Welcome to this year’s Top 25 Under 25 series. If you’re unfamiliar, we’re going player-by-player in a ranking of the top 25 Minnesota Wild players that are under the age of 25. It’s fairly simple. Enjoy!
No one should be surprised if Simon Johansson is considered a late-bloomer and suddenly blossoms into a decent-to-good defenseman during his first taste of North American professional hockey this season. It has taken a while for him to get here, but after just last season he more than deserves it.
A product of Djurgårdens IF — just like the 2022 first-rounder Liam Öhgren — Johansson steadily climbed up the developmental ladder and made the full-time SHL team in the 2019-20 season. He was still young though and did not earn it enough to be prominent in the lineup and play consistent hockey at the top level in Sweden. The very next season he was still able to play the same amount of SHL games but was loaned down to the Allsvenskan (the Swedish second division) and had his offensive spark back, scoring 12 points in 14 games.
That season must have made Johansson realize that Sweden just wasn’t the place for him to play and an opportunity elsewhere was needed. Well, that might have been the smartest decision of his life.
Last season, while playing away from home for the first time in his career, he laced up his skates for Ilves in the Finnish Liiga and had an incredible season scoring 32 points in 58 games and even keeping up that production through the postseason. All of that was enough to earn him a rookie contract with the Wild and he will be beginning his 2022-23 campaign down with AHL Iowa.
All of this is to say that thank goodness Johansson has eventually made it after showing signs of being yet another draft pick that just hangs out overseas and sees his career waste away as just a local player.
As mentioned above, the stat line that weaves through each of his seasons tells its own story and this is the one time where you can actually read between the lines into what was going on. Some major-league struggles, a demotion, a little bit of a shine as an overdeveloped defenseman, and then finding somewhere else to play for what could have been his last chance and making the most out of it.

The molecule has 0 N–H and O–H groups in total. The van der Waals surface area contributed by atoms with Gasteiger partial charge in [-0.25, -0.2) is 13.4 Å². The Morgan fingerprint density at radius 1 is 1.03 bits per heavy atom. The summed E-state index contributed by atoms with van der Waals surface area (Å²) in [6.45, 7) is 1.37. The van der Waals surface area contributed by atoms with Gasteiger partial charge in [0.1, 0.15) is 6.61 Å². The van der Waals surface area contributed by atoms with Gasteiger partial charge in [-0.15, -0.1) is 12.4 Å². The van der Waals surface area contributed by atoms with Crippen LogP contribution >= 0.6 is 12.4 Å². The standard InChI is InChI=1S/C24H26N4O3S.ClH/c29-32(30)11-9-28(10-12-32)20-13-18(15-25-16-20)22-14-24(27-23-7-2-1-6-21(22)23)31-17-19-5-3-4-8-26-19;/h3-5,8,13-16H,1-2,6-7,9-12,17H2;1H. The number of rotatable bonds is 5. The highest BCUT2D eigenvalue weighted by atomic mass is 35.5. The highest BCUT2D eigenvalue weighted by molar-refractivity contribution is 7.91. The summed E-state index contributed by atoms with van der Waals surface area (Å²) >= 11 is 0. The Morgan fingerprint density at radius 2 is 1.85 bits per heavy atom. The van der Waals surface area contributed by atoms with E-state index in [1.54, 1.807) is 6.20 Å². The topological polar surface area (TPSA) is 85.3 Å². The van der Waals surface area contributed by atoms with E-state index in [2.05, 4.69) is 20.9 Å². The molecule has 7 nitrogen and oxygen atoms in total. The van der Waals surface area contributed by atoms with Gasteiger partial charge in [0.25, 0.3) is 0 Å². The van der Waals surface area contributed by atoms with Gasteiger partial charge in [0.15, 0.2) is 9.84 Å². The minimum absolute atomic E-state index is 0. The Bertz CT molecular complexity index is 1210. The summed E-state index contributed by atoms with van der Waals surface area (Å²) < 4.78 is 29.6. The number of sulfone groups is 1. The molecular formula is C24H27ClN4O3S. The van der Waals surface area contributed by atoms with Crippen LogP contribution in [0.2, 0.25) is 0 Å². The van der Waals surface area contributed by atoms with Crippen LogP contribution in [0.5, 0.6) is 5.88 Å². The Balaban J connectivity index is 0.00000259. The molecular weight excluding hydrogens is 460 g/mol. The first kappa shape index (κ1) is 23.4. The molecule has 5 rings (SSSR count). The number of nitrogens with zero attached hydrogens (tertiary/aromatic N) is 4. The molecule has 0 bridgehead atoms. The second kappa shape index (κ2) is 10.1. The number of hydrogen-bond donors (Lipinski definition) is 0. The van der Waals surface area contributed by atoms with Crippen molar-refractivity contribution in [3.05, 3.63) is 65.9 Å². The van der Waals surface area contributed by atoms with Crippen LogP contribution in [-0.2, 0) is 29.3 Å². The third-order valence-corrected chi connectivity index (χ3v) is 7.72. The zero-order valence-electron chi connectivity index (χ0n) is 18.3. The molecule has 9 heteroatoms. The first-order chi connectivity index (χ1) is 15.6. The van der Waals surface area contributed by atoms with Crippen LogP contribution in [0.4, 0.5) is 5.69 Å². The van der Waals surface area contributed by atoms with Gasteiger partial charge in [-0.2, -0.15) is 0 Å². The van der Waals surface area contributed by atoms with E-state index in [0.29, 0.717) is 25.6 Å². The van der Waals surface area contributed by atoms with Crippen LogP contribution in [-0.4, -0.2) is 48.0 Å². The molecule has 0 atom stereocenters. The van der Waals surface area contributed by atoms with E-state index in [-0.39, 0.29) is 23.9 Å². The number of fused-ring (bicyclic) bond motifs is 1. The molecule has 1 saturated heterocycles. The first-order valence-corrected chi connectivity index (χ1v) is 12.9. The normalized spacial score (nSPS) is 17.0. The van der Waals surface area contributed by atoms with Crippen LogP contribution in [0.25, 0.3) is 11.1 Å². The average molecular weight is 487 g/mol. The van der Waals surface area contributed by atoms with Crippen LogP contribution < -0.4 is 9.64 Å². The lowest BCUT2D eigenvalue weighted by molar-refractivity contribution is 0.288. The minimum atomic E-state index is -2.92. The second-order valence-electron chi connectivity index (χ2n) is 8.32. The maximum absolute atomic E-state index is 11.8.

Johansson certainly produced enough in junior to give another kick at the proverbial can to get that offense going and not just be a lanky, right-handed, Swedish version of Tyler Myers.
Now what does he do on the ice? He rips clappers.
Roll the Tape
Watching Johansson play, at times he looks like an awkward gazelle trying to skate through the neutral zone, and other times, when he is set up in the offensive zone, he can just keep cycling the puck and play his role until scoring that pivotal goal.
Simon Johansson with his biggest game for Ilves this year. Logging a season-high 24:30 TOI, he completes Ilves 3 goal comeback by scoring the game-tying goal with 9 seconds left in the third. He's up to 4 goals and 12 assists for 16 points and is on a 3 game point streak #mnwild pic.twitter.com/WHOQR7Nva9— Spoked Z (@SpokedZ) January 8, 2022
Yeah, he can score goals.
Another day another clap bomb from Simon Johansson. Also registered an assist in the second period.— Spoked Z (@SpokedZ) January 13, 2022
4 game point streak, now up to 5 goals and 13 assists on the season #mnwild pic.twitter.com/RQBGIr52jw
And do cool stuff like this:
I, for one, am really curious as to how this translates to North American ice and if he can keep up the same level of communication and vision as he appeared to have in Finland. With such a weirdly young defense core — with players like Ryan O’Rourke and Daemon Hunt turning pro — Johansson can at least be that little-bit-older guy to possibly learn while also teaching. It is going to be an interesting season in Iowa.
And that sentiment kind of just slides into our discussion about Johansson’s future. If he can play defense on just an average level, he might end up just quickly clipping the heels of some older Wild players and forcing some exits. Would Minnesota management be comfortable starting next season with Johansson and Calen Addison playing full-time if Dmitry Kulikov and Matt Dumba walk in free agency? Maybe, maybe not. But it will all depend on how the next several months go.
Johansson will certainly be given another chance if he sucks this year — he does have two years on his deal — so he’ll stick around, but if he just ends up being a one-way blueliner like Brennan Menell, or even just something not notable whatsoever in the AHL, they can at least say they tried and made their way over here.